Proposal: End cost studies for some rate increases


Proposal: End cost studies for some rate increases

Proposal: End cost studies for some rate increases

TOPEKA (AP) — The chairman of the Kansas Corporation Commission has suggested that regulators end the practice of conducting cost studies for proposed rate increases that are less than 10 percent.

KCC chairman Mark Sievers made the proposal in a statement responding to Westar Energy's recent $30.7 million rate request, which also was approved Thursday.

Sievers suggested that the commission could presume rate increases of less than 10 percent are reasonable. He said that would save time and the expense of cost allocation and rate design studies. Cost studies have typically run about $75,000 to complete.

"Cost allocation is an imprecise art and not a science — littered with details, and there are times when it is not fruitful to engage in the work effort to do a full-blown cost allocation or rate design study," Sievers wrote.

The Topeka Capital-Journal reports cost allocation was an issue in Westar's latest case because the utility sought larger increases for residential and small commercial customers. The Citizens' Utility Ratepayer Board argued residents should pay less of the increase. The utility and CURB used different formulas.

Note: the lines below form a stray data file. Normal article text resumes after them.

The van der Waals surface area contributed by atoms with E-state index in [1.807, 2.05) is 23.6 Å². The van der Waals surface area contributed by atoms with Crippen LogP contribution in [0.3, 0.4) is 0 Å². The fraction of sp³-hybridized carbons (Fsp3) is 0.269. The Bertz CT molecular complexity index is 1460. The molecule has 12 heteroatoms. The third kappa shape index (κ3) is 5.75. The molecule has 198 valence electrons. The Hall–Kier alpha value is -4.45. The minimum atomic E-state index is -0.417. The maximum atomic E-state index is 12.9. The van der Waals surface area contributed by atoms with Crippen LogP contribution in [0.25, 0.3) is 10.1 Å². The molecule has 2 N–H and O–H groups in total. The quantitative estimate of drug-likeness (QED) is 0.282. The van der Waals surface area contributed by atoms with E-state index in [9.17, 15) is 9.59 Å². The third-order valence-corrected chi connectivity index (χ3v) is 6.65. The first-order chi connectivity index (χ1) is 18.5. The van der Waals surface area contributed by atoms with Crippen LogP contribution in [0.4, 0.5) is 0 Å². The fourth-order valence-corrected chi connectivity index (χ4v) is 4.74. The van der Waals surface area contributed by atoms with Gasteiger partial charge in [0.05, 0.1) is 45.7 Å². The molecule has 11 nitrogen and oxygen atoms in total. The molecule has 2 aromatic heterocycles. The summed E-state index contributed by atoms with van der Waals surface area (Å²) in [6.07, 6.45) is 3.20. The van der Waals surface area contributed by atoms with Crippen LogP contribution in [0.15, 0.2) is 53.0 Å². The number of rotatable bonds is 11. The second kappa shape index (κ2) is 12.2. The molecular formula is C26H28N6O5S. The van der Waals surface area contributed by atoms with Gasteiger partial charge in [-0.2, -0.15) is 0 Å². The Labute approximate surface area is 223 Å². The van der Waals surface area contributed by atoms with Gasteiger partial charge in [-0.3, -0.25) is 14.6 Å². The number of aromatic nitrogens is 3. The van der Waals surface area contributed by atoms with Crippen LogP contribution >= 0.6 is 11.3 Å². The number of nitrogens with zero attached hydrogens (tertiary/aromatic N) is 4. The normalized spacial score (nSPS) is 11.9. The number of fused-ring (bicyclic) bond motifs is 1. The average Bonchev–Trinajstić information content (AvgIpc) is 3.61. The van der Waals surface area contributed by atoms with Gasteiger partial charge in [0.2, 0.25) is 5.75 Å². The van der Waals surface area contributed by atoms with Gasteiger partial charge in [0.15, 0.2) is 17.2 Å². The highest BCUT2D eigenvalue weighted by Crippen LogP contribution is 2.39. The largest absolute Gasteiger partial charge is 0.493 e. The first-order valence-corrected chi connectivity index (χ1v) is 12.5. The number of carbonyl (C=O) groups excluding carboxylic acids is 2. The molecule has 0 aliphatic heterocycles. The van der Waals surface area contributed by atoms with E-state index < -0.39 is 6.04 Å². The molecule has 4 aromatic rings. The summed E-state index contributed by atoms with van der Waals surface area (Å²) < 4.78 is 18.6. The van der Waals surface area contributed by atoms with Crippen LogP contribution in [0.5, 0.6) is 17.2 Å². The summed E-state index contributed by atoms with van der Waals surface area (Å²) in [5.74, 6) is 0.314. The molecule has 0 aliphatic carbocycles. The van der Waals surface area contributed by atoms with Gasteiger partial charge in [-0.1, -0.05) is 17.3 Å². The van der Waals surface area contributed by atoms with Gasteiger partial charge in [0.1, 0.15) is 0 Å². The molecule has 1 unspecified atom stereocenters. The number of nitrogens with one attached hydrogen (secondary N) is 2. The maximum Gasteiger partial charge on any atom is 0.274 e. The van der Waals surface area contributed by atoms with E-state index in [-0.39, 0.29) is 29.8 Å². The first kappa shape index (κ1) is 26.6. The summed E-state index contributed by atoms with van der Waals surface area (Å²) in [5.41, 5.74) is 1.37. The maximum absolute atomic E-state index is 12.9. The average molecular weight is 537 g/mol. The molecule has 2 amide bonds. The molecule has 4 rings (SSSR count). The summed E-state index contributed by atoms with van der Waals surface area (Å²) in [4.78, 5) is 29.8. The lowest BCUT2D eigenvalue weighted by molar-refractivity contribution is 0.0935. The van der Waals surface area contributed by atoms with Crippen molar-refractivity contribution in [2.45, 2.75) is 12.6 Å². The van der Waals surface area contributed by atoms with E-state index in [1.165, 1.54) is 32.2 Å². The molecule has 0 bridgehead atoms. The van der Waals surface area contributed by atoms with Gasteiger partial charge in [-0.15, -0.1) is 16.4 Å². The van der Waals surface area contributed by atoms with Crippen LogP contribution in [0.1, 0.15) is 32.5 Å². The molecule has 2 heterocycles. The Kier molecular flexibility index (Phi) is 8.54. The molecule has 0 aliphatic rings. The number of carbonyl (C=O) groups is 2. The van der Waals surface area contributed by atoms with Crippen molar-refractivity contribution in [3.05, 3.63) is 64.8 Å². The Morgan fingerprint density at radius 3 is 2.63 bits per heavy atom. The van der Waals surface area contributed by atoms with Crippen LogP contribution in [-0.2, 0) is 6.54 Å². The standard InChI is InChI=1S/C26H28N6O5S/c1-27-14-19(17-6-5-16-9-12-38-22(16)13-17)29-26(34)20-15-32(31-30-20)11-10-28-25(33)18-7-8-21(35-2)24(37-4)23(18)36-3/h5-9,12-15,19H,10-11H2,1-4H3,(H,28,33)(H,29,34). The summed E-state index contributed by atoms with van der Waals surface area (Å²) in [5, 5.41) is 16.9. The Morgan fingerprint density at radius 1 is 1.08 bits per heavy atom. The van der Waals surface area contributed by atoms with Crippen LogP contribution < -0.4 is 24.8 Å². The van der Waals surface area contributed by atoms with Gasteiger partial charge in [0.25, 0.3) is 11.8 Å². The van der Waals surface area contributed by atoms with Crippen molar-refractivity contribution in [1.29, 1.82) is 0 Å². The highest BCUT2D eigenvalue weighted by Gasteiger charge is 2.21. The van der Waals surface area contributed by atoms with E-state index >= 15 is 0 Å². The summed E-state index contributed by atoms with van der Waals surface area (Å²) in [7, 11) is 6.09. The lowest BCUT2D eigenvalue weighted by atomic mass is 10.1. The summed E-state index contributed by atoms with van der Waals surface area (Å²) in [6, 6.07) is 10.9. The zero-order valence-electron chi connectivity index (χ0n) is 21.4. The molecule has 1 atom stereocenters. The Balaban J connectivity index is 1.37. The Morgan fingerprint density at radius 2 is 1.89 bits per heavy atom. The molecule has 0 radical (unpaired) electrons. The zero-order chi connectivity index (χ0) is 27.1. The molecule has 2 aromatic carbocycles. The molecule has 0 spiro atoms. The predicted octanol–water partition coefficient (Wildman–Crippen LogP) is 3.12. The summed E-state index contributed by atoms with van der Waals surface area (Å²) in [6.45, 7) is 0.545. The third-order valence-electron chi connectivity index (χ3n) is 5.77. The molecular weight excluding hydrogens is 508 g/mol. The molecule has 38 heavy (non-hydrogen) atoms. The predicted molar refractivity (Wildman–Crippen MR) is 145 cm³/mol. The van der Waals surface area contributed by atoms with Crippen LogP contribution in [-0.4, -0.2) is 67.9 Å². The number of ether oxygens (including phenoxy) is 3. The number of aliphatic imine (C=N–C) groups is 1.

to reach their conclusions.

Sievers supported the Westar settlement on condition that the way the rate increase was determined doesn't become the model for rate cases. His point is that the process has no guarantee that customers are paying the correct rates.

"Based on my review of the evidence in the record, I think it is a 'leap of faith' to conclude that the results in the settlement reflect relevant economic costs," he said.

Sievers' statement wasn't included as part of the official Westar case record.

Commissioner Thomas Wright read his own statement raising concerns that Sievers' comments could undermine KCC decisions. Wright said making sure rates were fair was a judgment call.

"We can't possibly know every detail of every customer so our rate designs will always be approximations," he said. "When we take an oath to become commissioners, the oath obligates us to be fair and reasonable — not formula-driven robots."

Commissioner Shari Feist Albrecht, also objected to putting Sievers' statement in the record, but said it could be helpful in an upcoming case on how to deal with rate increase requests in the future.

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